MIT researchers have created the first fiber with digital capabilities, able to sense, store, analyze, and infer activity after being sewn into a shirt.
Yoel Fink, who is a professor of material sciences and electrical engineering, a Research Laboratory of Electronics principal investigator, and the senior author on the study, says digital fibers expand the possibilities for fabrics to uncover the context of hidden patterns in the human body that could be used for physical performance monitoring, medical inference, and early disease detection.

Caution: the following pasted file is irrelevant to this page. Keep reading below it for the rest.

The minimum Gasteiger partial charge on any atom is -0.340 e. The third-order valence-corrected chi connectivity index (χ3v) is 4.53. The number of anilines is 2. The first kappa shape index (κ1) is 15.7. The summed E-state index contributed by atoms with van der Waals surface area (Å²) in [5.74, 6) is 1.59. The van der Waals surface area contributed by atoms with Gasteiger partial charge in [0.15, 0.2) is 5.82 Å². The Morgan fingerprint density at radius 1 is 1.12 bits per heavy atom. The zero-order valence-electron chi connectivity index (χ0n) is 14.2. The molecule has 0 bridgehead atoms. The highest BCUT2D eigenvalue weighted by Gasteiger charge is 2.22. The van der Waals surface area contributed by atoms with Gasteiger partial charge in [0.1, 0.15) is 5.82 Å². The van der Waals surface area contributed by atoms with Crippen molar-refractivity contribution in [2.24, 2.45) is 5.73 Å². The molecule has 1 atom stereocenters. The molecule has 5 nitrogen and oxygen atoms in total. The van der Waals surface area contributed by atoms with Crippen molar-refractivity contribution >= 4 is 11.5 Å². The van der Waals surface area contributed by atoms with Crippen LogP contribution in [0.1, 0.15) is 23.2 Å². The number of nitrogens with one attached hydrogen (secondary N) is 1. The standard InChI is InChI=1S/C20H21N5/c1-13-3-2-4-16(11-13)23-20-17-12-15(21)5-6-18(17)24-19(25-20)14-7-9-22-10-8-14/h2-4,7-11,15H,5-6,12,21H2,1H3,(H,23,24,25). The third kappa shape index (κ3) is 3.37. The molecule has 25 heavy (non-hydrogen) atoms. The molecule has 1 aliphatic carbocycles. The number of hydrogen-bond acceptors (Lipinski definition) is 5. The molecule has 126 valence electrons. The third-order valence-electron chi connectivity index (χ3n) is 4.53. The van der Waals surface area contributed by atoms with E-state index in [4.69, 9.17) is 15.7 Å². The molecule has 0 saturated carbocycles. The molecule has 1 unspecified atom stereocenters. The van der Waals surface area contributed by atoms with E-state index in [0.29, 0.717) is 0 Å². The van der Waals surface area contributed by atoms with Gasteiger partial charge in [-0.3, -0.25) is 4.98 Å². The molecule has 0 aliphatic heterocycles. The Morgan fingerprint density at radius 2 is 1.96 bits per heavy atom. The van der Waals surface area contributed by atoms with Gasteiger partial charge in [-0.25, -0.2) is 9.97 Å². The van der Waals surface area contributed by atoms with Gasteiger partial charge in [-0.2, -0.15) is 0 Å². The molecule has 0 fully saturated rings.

Or, you might someday store your wedding music in the gown you wore on the big day—more on that later.
Fink and his colleagues describe the features of the digital fiber in Nature Communications. Until now, electronic fibers have been analog—carrying a continuous electrical signal—rather than digital, where discrete bits of information can be encoded and processed in 0s and 1s.
"This work presents the first realization of a fabric with the ability to store and process data digitally, adding a new information content dimension to textiles and allowing fabrics to be programmed literally," Fink says.
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